Founded by the Gracie family, Brazilian Jiu Jitsu (or BJJ for short) is a martial art and combat sport that teaches its students how to defend themselves by using leverage and technique. The Gracies modified judo and traditional Japanese jujutsu to create an art that includes stand-up technique, but its main focus is training once the fight goes to the ground. Once there, the BJJ fighter has the advantage using numerous chokes, holds, locks and joint manipulations to subdue their opponent.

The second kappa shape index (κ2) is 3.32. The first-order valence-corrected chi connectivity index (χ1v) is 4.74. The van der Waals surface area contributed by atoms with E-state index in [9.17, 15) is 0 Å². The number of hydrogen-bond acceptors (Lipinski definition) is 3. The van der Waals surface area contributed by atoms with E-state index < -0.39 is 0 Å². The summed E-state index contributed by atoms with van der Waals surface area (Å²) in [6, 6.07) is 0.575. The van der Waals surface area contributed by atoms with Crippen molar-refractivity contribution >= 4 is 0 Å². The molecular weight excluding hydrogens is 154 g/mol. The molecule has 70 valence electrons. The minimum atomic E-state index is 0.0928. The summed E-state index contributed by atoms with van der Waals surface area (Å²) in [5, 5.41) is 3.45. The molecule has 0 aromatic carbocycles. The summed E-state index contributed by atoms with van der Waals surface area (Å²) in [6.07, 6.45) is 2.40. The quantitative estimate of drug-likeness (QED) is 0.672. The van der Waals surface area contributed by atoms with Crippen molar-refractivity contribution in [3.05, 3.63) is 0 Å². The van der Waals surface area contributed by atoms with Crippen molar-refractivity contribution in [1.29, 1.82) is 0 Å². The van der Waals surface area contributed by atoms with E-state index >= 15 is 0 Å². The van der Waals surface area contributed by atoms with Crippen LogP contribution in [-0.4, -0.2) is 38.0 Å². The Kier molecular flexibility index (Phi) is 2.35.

Brazilian Jiu Jitsu is typically trained in a “gi”, similar to the traditional uniform used in Japanese martial arts. The techniques of BJJ can also be trained without a gi (called no gi or submission grappling). There is a belting system like many other martial arts. Advancing to black belt typically takes many years (10 or more) of continued training before you reach what is considered a black belt level of understanding the art. What sets BJJ apart from other martial arts is the ability to spar (or roll) at full speed without significant risk to harm your opponent. If you are caught in a submission, you “tap out” before serious harm can be done. This is a way to work on technique in able to see what does and does not work for you at a realistic speed. This allows you to hone your skills and make sure that the techniques work when you need them the most.